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There were 30,374 housing units at an average density of 766.3/sq mi (295.8/kmĀ²).

The racial makeup of the city was 88.52% White, 0.46% Black or African American, 0.80% American Indian, 1.83% Asian, 0.84% Pacific Islander, 5.10% from other races, and 2.44% from two or more races.

Hispanic or Latino of any race were 10.47% of the population.

There were 29,192 households out of which 33.8% had children under the age of 18 living with them, 57.0% were married couples living together, 7.8% had a female householder with no husband present, and 31.7% were non-families.

11.8% of all households were made up of individuals and 4.6% had someone living alone who was 65 years of age or older. For every 100 females age 18 and over, there were 89.3 males. BYU requires that single students live in approved, non-coed housing, with BYU-approved standards that include no smoking, no alcohol, no pre-marital sex, and other regulations as well.

The average household size was 3.34 and the average family size was of residents are under the age of 18, 40.2% from 18 to 24, 23.2% from 25 to 44, 8.6% from 45 to 64, and 5.7% who were 65 years of age or older. The median income for a household in the city was ,313, and the median income for a family was ,393. New rules keep apartments from being "BYU-approved" if they are more than two miles from the center of campus.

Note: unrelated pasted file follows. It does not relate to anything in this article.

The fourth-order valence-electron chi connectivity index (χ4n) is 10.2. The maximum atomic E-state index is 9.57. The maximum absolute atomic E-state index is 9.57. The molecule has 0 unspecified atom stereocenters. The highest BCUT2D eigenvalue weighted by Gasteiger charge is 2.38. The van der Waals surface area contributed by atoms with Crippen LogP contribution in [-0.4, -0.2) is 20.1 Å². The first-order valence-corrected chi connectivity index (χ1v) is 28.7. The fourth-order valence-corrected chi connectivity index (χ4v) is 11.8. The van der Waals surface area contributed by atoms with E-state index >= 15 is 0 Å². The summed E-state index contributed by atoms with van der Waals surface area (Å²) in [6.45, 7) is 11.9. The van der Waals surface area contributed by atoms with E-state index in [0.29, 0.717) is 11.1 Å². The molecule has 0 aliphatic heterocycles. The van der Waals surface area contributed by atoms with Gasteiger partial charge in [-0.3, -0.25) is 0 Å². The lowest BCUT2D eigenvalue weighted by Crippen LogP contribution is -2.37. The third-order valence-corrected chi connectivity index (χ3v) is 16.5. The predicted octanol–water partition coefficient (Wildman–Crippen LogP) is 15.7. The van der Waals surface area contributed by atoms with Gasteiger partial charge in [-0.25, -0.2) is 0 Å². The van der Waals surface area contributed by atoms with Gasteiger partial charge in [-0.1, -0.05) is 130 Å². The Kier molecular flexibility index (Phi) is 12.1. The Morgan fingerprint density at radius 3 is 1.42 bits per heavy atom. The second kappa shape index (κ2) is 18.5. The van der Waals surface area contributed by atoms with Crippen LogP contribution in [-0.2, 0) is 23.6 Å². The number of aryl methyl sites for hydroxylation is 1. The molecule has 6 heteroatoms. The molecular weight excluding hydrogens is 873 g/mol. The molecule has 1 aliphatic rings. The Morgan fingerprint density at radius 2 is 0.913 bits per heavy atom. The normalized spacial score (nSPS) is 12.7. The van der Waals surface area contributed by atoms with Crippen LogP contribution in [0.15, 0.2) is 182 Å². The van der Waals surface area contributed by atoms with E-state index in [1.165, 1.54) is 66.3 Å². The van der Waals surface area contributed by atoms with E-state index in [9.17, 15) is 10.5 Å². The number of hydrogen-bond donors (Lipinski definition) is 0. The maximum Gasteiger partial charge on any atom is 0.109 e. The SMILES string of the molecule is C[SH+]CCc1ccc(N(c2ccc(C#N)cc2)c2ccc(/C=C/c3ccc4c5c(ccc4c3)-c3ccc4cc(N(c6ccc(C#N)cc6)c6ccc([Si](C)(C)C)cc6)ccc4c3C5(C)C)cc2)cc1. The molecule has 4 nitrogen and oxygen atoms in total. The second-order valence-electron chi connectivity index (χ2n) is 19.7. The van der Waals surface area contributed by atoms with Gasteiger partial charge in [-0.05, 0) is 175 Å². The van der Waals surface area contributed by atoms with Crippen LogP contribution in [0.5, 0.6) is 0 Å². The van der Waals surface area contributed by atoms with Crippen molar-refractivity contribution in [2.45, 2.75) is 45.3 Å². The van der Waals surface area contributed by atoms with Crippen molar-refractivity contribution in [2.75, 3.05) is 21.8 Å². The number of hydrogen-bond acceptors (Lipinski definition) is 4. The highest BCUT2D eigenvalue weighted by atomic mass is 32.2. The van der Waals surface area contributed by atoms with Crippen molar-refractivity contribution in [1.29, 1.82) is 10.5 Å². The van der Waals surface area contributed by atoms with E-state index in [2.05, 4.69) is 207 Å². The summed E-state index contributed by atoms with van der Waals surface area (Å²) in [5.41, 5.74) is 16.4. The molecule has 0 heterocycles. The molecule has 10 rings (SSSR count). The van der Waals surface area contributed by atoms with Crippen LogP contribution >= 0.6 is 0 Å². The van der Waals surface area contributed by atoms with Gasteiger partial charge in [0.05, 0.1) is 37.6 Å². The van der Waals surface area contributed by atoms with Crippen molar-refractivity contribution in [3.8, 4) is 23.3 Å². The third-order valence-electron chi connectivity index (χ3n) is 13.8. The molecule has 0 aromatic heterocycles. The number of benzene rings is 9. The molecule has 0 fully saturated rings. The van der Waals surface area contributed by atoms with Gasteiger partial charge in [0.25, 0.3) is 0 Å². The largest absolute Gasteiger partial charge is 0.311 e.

Males had a median income of ,010 versus ,928 for females. The large population of students makes Provo a "college town". Many students live either in on-campus housing north of the University or just south of campus, in an area dedicated to student apartments and condos.

Provo's ambiance differs from other college towns, however, since the majority of its students are LDS - the Church bans the consumption of Brigham Young University. There are currently more student housing apartments under re-construction.

LDS Missionary Training Center Provo is also home to The Church of Jesus Christ of Latter-day Saints' largest enter for 3 - 12 weeks of training before they depart for the mission field; becoming part of over 50,000 in more than 120 countries.

Presently, about 1,100 instructors (many returned missionaries) teach 62 languages.

The center in Provo began construction in July 1974 and completed in July 1976.